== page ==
All experiments contain glass and forsteritic olivine. Some experiments contain olivine and orthopyroxene. The degree of partial melting (Fmelt) is 0.18–0.75. The experiments that contain both olivine and orthopyroxene were run at lower temperatures (< 1400 °C) and low degrees of partial melting (Fmelt < 0.5). 


Figure 1: SiO2 vs. TiO2 of lunar Apollo picritic glasses (yellow, orange, red, black – colored accordingly) from [8,9] and our experimental melts (squares and circles). Indivudual symbols correspond to different starting material compositions.Triangles correspond to melting experiments of a hybrid lunar mantle with modal ilm/cpx from fractional crystallization experiments [5] 

Comparing the composition of experimental melts and natural lunar picritic glasses (Fig. 1), it can be stated that the melting of a heterogeneous lunar mantle produced by the overturn of lunar stratification after the solidification of the lunar magma ocean can generate melts in the range similar high-Ti picritic melts. Experimental temperatures and pressures agree with the temperatures and depth of origin predicted by previous experimental studies [3,5]. A partial melting process of a cumulate-bearing mantle, as modeled by our experiments, is shown to be a viable and simple alternative to the currently accepted complex melting model [5,6]. In our experimental setup, a ratio of ilm/cpx of 1/1 or 4/1 in the IBC layer reproduces high-Ti compositions, similar to the picritic lunar basalts. Good matches are achieved in runs with lower temperatures, which correspond to the comparably lower degree of melting.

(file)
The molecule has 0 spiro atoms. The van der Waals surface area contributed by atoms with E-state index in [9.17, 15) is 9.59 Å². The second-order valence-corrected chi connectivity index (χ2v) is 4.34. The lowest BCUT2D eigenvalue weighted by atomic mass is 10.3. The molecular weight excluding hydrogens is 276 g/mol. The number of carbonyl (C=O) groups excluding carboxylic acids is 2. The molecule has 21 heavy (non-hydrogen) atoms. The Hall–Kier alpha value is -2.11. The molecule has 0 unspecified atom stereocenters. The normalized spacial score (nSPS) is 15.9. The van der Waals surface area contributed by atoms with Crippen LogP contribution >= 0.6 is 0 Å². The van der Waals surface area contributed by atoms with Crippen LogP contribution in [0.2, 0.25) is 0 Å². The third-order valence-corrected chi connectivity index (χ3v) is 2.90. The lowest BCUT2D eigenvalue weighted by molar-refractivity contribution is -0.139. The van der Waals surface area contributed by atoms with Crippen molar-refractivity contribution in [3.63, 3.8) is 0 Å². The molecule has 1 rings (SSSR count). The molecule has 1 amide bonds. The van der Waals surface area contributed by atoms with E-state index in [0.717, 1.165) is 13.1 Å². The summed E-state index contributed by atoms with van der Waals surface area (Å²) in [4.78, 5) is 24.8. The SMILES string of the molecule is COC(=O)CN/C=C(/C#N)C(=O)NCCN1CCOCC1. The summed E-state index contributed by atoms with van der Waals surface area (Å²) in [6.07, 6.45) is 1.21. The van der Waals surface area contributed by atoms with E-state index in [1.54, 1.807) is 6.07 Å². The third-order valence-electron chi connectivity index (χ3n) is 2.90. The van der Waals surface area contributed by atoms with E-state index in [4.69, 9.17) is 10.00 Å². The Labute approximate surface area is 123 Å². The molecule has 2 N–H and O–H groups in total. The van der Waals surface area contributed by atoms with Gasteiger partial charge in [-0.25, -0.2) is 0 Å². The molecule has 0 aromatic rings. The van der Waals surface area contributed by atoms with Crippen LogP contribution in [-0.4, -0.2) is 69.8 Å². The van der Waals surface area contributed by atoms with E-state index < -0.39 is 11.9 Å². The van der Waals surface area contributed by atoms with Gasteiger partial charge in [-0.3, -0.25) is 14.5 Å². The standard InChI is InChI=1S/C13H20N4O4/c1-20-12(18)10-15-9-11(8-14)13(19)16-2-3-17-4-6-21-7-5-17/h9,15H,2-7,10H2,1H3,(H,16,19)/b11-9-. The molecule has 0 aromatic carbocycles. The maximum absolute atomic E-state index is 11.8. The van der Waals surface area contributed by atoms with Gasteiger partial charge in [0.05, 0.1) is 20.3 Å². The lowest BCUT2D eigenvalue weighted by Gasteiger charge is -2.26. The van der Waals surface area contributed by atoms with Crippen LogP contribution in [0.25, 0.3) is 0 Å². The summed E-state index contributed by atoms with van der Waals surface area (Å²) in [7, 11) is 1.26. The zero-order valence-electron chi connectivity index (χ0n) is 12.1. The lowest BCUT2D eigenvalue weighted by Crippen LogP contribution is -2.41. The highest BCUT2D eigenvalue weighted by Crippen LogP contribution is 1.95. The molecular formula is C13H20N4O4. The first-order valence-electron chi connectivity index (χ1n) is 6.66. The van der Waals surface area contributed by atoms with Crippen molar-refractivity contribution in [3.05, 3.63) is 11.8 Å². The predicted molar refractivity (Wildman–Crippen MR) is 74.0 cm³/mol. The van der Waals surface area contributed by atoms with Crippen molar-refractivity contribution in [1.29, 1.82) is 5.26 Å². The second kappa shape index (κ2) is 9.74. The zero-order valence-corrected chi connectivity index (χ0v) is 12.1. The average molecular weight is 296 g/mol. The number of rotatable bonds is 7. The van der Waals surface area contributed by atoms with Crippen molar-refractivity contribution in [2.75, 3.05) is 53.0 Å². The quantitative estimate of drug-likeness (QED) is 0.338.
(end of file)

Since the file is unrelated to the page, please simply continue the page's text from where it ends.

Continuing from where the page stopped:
The most suitable ol/opx is 3/2. We further find that, following the constraints of [12], some plagioclase has to be entrained in the IBC layer, in order to reproduce Al2O3/CaO in the cumulate mantle melting experiments. Additionally, the presence of urKREEP in the cumulates strongly influences Al2O3/CaO, driving it too high in melts originating from cumulates containing that component.

In the light of our experiments, it is possible to shed some new light on the origin of exotic lunar basalt samples, such as the picritic, high-Ti lunar basalts. We explored the feasibility of a simple melting process of a hybrid lunar mantle after overturn. 

[1] Delano (1986) J Geophys Res-Solid 91, B4 201-213 [2] Shearer C. K. and Papike J. J. (1993) Geochim Cosmochim Ac, 57, 19, 4785-4812 [3] Wagner T. P. and Grove T. L. (1997) Geochim Cosmochim Ac, 61, 6, 1315–1327. [4] Krawczynski M. J. and Grove T. L. (2012) Geochim Cosmochim Ac, 79, 1-19. [5] Singletary G. H. and Grove T. L. (2008) Earth Planet Sc Lett, 208, 182–189. [6] Elkins-Tanton L. T., van Orman J. A. et al. (2002) Earth Planet Sc Lett, 196, 239-249. [7] Hess P. C. and Parmentier E. M. (1995) Earth Planet Sc Lett 134, 501-514 [8] Elkins L. T., Fernandes V. A. et al. (2000) Geochim Cosmochim Ac, 64.13, 2339–2350. [9] Brown, S. M., Grove, T. L. (2015). Geochim Cosmochim Ac171, 201-215. [10] Warren, P. H., Wasson, J. T. (1979). Rev Geophys17(1), 73-88. [11] Elardo, S. M., Laneuville, M. et. al (2020). Nat Geosci13(5), 339-343. [12] Charlier, B., Grove, T. L., et al. (2018). Geochim Cosmochim Ac234, 50-69. 

How to cite: Haupt, C., Renggli, C. J., Rohrbach, A., Berndt, J., and Klemme, S.: Resolving the origin of lunar high-Ti basalts by petrologic experiments, Europlanet Science Congress 2024, Berlin, Germany, 8–13 Sep 2024, EPSC2024-763,, 2024.

On-site presentation
Anne Lindner, Jasper Engelmann, Harry Becker, Frederic Couffignal, and Maria Rosa Scicchitano